He’s had stories published in True Romance magazine, had a play he wrote produced at his college, acted, danced, and was nominated for a Barrymore award playing Belize in Angels in America.

He stays up too late, eats too much junk food, and has been reading Wonder Woman comics for over forty years.

He is very, very happy to be published by Harmony Ink Press. He hopes to continue writing stories which make people smile.

He likes to hear from people, so say hello.

Connect with John

Twitter  ~  Goodreads

Harmony Ink -

Reviewers on the Wicked Reads Review Team were provided a free copy of Buried Secrets (Timothy and Wyatt Mysteries #1) by John R. Petrie to read and review.

Friday, October 4, 2019

The Grace Year by Kim Liggett

A speculative thriller in the vein of The Handmaid’s Tale and The Power. Optioned by Universal and Elizabeth Banks to be a major motion picture!

No one speaks of the grace year. It’s forbidden.

Girls are told they have the power to lure grown men from their beds, drive women mad with jealousy. They believe their very skin emits a powerful aphrodisiac, the potent essence of youth, of a girl on the edge of womanhood. That’s why they’re banished for their sixteenth year, to release their magic into the wild so they can return purified and ready for marriage. But not all of them will make it home alive.

Sixteen-year-old Tierney James dreams of a better life—a society that doesn’t pit friend against friend or woman against woman, but as her own grace year draws near, she quickly realizes that it’s not just the brutal elements they must fear. It’s not even the poachers in the woods, men who are waiting for their chance to grab one of the girls in order to make their fortune on the black market. Their greatest threat may very well be each other.

With sharp prose and gritty realism, The Grace Year examines the complex and sometimes twisted relationships between girls, the women they eventually become, and the difficult decisions they make in-between.

Add to Goodreads –

Buy Links

Amazon US  ~  Amazon UK  ~  Amazon Au  ~  Amazon Ca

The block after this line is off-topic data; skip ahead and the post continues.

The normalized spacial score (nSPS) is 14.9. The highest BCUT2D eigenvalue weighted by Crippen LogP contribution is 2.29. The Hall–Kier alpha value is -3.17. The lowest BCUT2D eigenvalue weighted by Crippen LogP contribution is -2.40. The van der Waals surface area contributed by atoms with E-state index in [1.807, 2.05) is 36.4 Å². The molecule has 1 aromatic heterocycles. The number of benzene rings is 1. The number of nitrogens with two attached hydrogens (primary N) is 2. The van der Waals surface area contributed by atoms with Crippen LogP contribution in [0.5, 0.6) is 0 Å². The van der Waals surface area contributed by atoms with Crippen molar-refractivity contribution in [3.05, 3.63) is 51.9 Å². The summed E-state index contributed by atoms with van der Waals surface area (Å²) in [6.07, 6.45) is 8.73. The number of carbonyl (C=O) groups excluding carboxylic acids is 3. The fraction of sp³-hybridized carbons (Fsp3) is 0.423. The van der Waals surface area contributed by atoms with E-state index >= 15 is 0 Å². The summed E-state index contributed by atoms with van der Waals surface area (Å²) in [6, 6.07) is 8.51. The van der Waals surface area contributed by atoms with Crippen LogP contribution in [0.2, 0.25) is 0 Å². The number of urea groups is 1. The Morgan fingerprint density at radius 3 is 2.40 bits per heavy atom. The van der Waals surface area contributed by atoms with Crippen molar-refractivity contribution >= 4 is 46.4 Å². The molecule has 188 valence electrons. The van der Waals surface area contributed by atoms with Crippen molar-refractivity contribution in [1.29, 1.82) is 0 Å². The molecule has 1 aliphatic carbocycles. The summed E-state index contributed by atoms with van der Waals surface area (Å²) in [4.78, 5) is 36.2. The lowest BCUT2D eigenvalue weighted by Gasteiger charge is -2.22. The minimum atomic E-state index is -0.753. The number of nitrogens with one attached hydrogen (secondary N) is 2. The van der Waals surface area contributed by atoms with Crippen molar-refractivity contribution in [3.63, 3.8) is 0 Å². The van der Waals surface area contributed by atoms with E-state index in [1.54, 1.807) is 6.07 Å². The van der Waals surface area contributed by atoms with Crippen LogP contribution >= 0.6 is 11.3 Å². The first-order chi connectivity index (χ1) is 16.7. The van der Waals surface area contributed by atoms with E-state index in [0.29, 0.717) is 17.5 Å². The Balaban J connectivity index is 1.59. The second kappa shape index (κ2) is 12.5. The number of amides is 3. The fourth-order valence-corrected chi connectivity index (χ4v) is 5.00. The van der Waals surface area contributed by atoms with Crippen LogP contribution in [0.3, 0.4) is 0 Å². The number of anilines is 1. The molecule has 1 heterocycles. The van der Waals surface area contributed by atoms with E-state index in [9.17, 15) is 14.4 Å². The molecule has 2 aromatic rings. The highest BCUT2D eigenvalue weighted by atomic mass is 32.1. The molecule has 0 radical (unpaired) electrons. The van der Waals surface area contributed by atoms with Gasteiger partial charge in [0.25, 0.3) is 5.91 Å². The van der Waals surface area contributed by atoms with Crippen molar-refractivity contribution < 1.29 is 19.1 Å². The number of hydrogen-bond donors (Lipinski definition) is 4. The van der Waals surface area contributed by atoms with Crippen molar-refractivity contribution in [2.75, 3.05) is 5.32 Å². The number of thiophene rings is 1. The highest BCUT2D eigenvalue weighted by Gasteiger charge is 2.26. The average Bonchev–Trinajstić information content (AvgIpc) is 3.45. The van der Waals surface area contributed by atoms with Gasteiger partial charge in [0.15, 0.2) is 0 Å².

B&N  ~  Google Play  ~  iTunes  ~  Kobo

Reviews by the Wicked Reads Review Team

Spoiler-Free review.

There are times where I’ll add a disclaimer to my review, stating how I’m not sure how to review the novel. Added to this issue, I wish to maintain a spoiler-free review, simply because I went into it blindly and found a higher entertainment value due to it.

When I see the tagline of a novel featuring the titles of novels by other authors, I tend to steer clear, my ethics getting rubbed raw. It’s just a personal pet-peeve of mine, how you’re not to compare yourself to others. But in this case, I tend to agree. It’s helpful for readers to know that The Grace Year is an amalgamation of The Handmaid’s Tale and Lord of the Flies.

As a feminist, this novel was beyond difficult to read without being filled with rage. However, as a feminist, this novel had a spark of hope at the ending, where women were empowered instead of subjugated.

Set during an indiscriminate era, in a world built around the false belief systems of religion, where men are the voice of God and women are reduced to nothing but the harbingers of sin, all to keep the men in power and the women under their constant control.

Every year, the mature girls (I believe it was sixteen years of age), an entire grouping of girls are segregated, some chosen to become wives, whereas others are chosen to become workers or outcast for the males’ pleasure. These girls are coming into their magic (the ability to have a voice, see logic, and notice how everything isn’t as it seems). They are sent off to endure their grace year (to break them into their role of subservience).